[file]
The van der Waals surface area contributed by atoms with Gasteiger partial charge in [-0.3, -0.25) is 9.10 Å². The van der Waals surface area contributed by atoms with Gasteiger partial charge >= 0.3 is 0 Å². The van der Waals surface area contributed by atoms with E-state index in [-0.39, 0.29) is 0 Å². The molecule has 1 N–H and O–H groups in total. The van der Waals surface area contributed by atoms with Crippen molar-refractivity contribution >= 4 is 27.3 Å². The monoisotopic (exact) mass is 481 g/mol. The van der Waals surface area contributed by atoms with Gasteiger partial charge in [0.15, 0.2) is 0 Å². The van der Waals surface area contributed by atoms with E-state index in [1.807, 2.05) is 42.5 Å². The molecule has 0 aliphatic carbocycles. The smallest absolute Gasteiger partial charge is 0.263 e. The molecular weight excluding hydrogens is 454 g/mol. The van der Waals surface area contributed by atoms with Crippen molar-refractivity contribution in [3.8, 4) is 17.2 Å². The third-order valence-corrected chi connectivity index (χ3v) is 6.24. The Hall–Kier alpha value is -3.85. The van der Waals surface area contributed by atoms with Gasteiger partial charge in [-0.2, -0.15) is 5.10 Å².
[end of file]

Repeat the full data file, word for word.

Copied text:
The van der Waals surface area contributed by atoms with Gasteiger partial charge in [-0.3, -0.25) is 9.10 Å². The van der Waals surface area contributed by atoms with Gasteiger partial charge >= 0.3 is 0 Å². The van der Waals surface area contributed by atoms with E-state index in [-0.39, 0.29) is 0 Å². The molecule has 1 N–H and O–H groups in total. The van der Waals surface area contributed by atoms with Crippen molar-refractivity contribution >= 4 is 27.3 Å². The monoisotopic (exact) mass is 481 g/mol. The van der Waals surface area contributed by atoms with Gasteiger partial charge in [0.15, 0.2) is 0 Å². The van der Waals surface area contributed by atoms with E-state index in [1.807, 2.05) is 42.5 Å². The molecule has 0 aliphatic carbocycles. The smallest absolute Gasteiger partial charge is 0.263 e. The molecular weight excluding hydrogens is 454 g/mol. The van der Waals surface area contributed by atoms with Crippen molar-refractivity contribution in [3.8, 4) is 17.2 Å². The third-order valence-corrected chi connectivity index (χ3v) is 6.24. The Hall–Kier alpha value is -3.85. The van der Waals surface area contributed by atoms with Gasteiger partial charge in [-0.2, -0.15) is 5.10 Å².